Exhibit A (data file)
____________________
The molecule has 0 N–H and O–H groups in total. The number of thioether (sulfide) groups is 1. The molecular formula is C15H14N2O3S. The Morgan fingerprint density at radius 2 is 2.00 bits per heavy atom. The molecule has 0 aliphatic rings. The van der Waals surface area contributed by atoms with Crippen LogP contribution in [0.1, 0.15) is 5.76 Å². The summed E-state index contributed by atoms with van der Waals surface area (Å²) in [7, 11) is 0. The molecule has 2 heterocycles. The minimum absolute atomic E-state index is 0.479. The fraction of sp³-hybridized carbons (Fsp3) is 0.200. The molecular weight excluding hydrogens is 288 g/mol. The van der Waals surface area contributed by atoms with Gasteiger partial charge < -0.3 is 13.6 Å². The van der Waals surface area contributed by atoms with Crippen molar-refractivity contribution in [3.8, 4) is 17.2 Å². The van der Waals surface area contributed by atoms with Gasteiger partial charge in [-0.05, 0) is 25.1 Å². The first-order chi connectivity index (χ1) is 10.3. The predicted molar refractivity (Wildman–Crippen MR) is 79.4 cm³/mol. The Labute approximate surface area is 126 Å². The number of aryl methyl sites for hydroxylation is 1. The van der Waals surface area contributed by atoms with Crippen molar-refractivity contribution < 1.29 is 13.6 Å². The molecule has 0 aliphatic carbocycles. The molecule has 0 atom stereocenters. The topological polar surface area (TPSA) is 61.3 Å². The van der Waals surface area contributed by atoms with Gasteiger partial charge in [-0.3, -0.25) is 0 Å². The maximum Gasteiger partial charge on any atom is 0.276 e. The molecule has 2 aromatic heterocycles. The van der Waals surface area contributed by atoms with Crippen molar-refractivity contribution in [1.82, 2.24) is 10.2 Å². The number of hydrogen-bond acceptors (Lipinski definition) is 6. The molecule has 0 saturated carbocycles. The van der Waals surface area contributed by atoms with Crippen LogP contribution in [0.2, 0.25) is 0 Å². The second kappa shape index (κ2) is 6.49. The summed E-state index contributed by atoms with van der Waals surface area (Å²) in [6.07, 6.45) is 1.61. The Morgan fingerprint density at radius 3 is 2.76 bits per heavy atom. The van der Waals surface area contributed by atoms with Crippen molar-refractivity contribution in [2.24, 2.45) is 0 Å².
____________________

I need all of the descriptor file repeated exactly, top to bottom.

The molecule has 0 N–H and O–H groups in total. The number of thioether (sulfide) groups is 1. The molecular formula is C15H14N2O3S. The Morgan fingerprint density at radius 2 is 2.00 bits per heavy atom. The molecule has 0 aliphatic rings. The van der Waals surface area contributed by atoms with Crippen LogP contribution in [0.1, 0.15) is 5.76 Å². The summed E-state index contributed by atoms with van der Waals surface area (Å²) in [7, 11) is 0. The molecule has 2 heterocycles. The minimum absolute atomic E-state index is 0.479. The fraction of sp³-hybridized carbons (Fsp3) is 0.200. The molecular weight excluding hydrogens is 288 g/mol. The van der Waals surface area contributed by atoms with Gasteiger partial charge < -0.3 is 13.6 Å². The van der Waals surface area contributed by atoms with Crippen molar-refractivity contribution in [3.8, 4) is 17.2 Å². The van der Waals surface area contributed by atoms with Gasteiger partial charge in [-0.05, 0) is 25.1 Å². The first-order chi connectivity index (χ1) is 10.3. The predicted molar refractivity (Wildman–Crippen MR) is 79.4 cm³/mol. The Labute approximate surface area is 126 Å². The number of aryl methyl sites for hydroxylation is 1. The van der Waals surface area contributed by atoms with Crippen molar-refractivity contribution < 1.29 is 13.6 Å². The molecule has 0 aliphatic carbocycles. The molecule has 0 atom stereocenters. The topological polar surface area (TPSA) is 61.3 Å². The van der Waals surface area contributed by atoms with Gasteiger partial charge in [-0.3, -0.25) is 0 Å². The maximum Gasteiger partial charge on any atom is 0.276 e. The molecule has 2 aromatic heterocycles. The van der Waals surface area contributed by atoms with Crippen molar-refractivity contribution in [1.82, 2.24) is 10.2 Å². The number of hydrogen-bond acceptors (Lipinski definition) is 6. The molecule has 0 saturated carbocycles. The van der Waals surface area contributed by atoms with Crippen LogP contribution in [0.2, 0.25) is 0 Å². The second kappa shape index (κ2) is 6.49. The summed E-state index contributed by atoms with van der Waals surface area (Å²) in [6.07, 6.45) is 1.61. The Morgan fingerprint density at radius 3 is 2.76 bits per heavy atom. The van der Waals surface area contributed by atoms with Crippen molar-refractivity contribution in [2.24, 2.45) is 0 Å².